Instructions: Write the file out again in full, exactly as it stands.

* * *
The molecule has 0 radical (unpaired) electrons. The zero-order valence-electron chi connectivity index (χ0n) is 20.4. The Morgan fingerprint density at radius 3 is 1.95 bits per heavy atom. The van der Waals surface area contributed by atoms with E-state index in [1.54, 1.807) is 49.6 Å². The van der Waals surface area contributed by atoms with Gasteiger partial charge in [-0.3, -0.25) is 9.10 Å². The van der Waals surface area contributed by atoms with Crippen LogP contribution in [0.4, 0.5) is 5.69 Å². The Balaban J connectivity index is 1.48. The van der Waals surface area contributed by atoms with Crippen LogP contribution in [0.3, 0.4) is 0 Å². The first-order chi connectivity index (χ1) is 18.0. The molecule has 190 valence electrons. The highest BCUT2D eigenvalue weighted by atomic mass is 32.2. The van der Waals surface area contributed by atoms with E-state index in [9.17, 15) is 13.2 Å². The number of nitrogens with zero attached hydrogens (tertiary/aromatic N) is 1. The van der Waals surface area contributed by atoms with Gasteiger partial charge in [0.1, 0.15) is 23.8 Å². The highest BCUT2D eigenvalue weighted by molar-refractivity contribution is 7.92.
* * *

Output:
The molecule has 0 radical (unpaired) electrons. The zero-order valence-electron chi connectivity index (χ0n) is 20.4. The Morgan fingerprint density at radius 3 is 1.95 bits per heavy atom. The van der Waals surface area contributed by atoms with E-state index in [1.54, 1.807) is 49.6 Å². The van der Waals surface area contributed by atoms with Gasteiger partial charge in [-0.3, -0.25) is 9.10 Å². The van der Waals surface area contributed by atoms with Crippen LogP contribution in [0.4, 0.5) is 5.69 Å². The Balaban J connectivity index is 1.48. The van der Waals surface area contributed by atoms with Crippen LogP contribution in [0.3, 0.4) is 0 Å². The first-order chi connectivity index (χ1) is 18.0. The molecule has 190 valence electrons. The highest BCUT2D eigenvalue weighted by atomic mass is 32.2. The van der Waals surface area contributed by atoms with E-state index in [9.17, 15) is 13.2 Å². The number of nitrogens with zero attached hydrogens (tertiary/aromatic N) is 1. The van der Waals surface area contributed by atoms with Gasteiger partial charge in [0.1, 0.15) is 23.8 Å². The highest BCUT2D eigenvalue weighted by molar-refractivity contribution is 7.92.